Wash your hands regularly! You should wash your hands:
after handling uncooked food and before handling food that is ready to eat
after using a tissue or touching your hair, face, body.
Do not smoke where food is stored, prepared or served (workplaces usually have a designated smoking area outside the building).
Avoid wearing jewellery or watches.
7. What is an allergen?
An allergen is a substance that can cause illness through eating it or having contact with it.
8. What is HACCP?
Hazard Analysis and Critical Control Points.
HACCP predicts what could go wrong with the safety of food. It is a proactive system that aims to prevent, control and/or eliminate potential hazards.
9. What are the seven principles of HACCP?
Principle 1 – Conduct a hazard analysis.
Principle 2 – Determine the Critical Control Points (CCPs).
Principle 3 – Establish critical limit/s.
Principle 4 – Establish a system to monitor control of CCPs.
Principle 5 – Establish corrective action to be taken when monitoring indicates that a particular CCP is not under control.
Principle 6 – Establish procedures for verification to confirm that the HACCP systems are working effectively.
Principle 7 – Establish documentation concerning all procedures and records appropriate to these principles and their application.
10. What are the benefits of an HACCP-based food safety program?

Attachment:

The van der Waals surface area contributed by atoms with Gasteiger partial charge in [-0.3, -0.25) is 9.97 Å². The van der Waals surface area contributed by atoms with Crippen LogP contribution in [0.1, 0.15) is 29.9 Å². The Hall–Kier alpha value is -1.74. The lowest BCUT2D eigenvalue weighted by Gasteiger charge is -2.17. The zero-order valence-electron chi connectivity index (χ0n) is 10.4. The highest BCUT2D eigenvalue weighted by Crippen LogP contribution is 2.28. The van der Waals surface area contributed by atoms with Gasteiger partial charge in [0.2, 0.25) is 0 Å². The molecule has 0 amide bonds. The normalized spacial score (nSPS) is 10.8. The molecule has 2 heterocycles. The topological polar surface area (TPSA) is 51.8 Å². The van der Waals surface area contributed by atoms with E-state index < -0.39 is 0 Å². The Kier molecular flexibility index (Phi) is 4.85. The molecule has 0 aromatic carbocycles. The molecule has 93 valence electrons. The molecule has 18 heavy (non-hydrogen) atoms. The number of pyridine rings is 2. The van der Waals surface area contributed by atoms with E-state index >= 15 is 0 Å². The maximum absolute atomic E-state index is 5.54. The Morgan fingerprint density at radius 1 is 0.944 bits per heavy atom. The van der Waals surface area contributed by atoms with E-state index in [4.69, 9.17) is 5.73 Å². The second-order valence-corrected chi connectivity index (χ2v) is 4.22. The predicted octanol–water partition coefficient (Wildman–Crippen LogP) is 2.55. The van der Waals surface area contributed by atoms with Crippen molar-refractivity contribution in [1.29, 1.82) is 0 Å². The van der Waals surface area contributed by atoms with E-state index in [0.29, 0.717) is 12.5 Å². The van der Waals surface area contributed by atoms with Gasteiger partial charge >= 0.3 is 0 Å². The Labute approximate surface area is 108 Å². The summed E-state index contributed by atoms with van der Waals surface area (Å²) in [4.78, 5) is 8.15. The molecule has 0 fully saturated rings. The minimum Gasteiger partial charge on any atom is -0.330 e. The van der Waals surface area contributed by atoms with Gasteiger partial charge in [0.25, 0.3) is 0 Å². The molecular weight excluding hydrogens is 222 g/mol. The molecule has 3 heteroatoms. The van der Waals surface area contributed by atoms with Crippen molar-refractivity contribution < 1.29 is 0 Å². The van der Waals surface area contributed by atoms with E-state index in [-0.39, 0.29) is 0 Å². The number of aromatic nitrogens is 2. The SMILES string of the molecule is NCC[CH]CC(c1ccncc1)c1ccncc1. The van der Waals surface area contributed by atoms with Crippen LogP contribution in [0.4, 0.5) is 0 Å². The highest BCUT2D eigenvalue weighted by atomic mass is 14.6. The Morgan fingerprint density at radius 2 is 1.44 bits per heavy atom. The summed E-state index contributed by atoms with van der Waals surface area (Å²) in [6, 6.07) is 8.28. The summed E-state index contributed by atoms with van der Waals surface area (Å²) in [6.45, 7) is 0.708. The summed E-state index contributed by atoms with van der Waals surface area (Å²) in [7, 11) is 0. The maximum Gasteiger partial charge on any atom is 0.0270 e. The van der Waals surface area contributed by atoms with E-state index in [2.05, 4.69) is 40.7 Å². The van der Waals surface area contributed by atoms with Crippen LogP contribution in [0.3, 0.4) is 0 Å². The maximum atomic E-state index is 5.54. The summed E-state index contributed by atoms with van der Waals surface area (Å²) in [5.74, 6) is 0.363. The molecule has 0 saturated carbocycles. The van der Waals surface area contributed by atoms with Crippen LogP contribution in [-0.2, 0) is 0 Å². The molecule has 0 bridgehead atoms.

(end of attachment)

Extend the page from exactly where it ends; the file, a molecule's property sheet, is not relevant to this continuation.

1 HACCP is the most effective way to ensure food safety.
2 HACCP offers a simple, systematic approach to identifying and controlling hazards at all stages of the process, from purchase of ingredients through to sale or service.
3 Rather than relying on end-product testing, HACCP prevents a food safety problem from occurring in the first place.
4 HACCP provides a business with confidence in its food products and customers can feel secure about food safety standards.
5 Through identifying and controlling hazards that can affect food safety and by improving food-processing systems, the overall quality of food products is enhanced.
6 HACCP helps the business comply with Australian and international legal requirements.
7 The implementation of HACCP can support a ‘due diligence’ defence for the business if food safety problems do occur. (i.e. a legal defence that shows a business has taken all reasonable precautions and exercised all due diligence to avoid the occurrence of a food-borne incident).
11. List five areas of typical Critical Control Points requiring steps to prevent, eliminate or reduce hazardsin a food service environment.
Receiving, mixing, preparation, cooking, cooling, re-heating, hot and cold holding
12. What are the basic steps in cleaning dishes, utensils and equipment?
Put away food before starting to clean floors and walls.
Rinse by pre-soaking, sweeping and wiping down a surface.
Wash utensils in clean hot water (at about 60°C), using a suitable detergent and brushes.
Rinse in very hot water (at least 82°C) or use a chemical sanitiser.
Dismantle equipment and wash the parts in a sink, wipe down fixed parts with a clean cloth.
13. Who should be part of a HACCP team?
A typical HACCP team may consist of the executive chef, restaurant manager, sous chef, porter and kitchen assistants.
14. What is the purpose of the HACCP team?
The HACCP team has to develop the HACCP plans (FSP) and to implement it into the operation.
15. How is the food-safety program communicated?
Leading by example; regularly communicating with staff; on and off-the-job training sessions; presenting the information in a way that is easy and simple to follow.